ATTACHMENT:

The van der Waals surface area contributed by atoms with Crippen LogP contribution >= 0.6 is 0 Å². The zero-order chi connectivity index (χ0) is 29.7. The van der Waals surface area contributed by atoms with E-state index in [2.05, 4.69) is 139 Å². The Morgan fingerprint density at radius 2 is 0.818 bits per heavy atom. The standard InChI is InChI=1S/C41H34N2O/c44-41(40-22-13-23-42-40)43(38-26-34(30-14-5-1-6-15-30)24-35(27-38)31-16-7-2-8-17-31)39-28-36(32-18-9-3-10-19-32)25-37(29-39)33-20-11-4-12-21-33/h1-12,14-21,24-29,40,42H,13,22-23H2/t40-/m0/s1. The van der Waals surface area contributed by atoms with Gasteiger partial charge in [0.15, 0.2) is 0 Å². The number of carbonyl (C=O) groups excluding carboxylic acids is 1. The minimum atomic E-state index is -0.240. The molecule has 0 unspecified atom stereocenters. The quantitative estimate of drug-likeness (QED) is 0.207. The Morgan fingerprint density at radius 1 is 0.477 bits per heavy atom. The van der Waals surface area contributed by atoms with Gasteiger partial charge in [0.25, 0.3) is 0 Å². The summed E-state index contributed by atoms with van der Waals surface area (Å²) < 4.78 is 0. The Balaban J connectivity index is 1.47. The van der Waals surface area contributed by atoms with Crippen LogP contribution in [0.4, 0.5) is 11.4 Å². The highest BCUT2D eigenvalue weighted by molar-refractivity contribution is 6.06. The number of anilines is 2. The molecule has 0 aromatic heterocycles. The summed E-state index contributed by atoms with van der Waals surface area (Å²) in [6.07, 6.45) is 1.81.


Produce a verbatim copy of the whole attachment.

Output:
The van der Waals surface area contributed by atoms with Crippen LogP contribution >= 0.6 is 0 Å². The zero-order chi connectivity index (χ0) is 29.7. The van der Waals surface area contributed by atoms with E-state index in [2.05, 4.69) is 139 Å². The Morgan fingerprint density at radius 2 is 0.818 bits per heavy atom. The standard InChI is InChI=1S/C41H34N2O/c44-41(40-22-13-23-42-40)43(38-26-34(30-14-5-1-6-15-30)24-35(27-38)31-16-7-2-8-17-31)39-28-36(32-18-9-3-10-19-32)25-37(29-39)33-20-11-4-12-21-33/h1-12,14-21,24-29,40,42H,13,22-23H2/t40-/m0/s1. The van der Waals surface area contributed by atoms with Gasteiger partial charge in [0.15, 0.2) is 0 Å². The number of carbonyl (C=O) groups excluding carboxylic acids is 1. The minimum atomic E-state index is -0.240. The molecule has 0 unspecified atom stereocenters. The quantitative estimate of drug-likeness (QED) is 0.207. The Morgan fingerprint density at radius 1 is 0.477 bits per heavy atom. The van der Waals surface area contributed by atoms with Gasteiger partial charge in [0.25, 0.3) is 0 Å². The summed E-state index contributed by atoms with van der Waals surface area (Å²) < 4.78 is 0. The Balaban J connectivity index is 1.47. The van der Waals surface area contributed by atoms with Crippen LogP contribution in [0.4, 0.5) is 11.4 Å². The highest BCUT2D eigenvalue weighted by molar-refractivity contribution is 6.06. The number of anilines is 2. The molecule has 0 aromatic heterocycles. The summed E-state index contributed by atoms with van der Waals surface area (Å²) in [6.07, 6.45) is 1.81.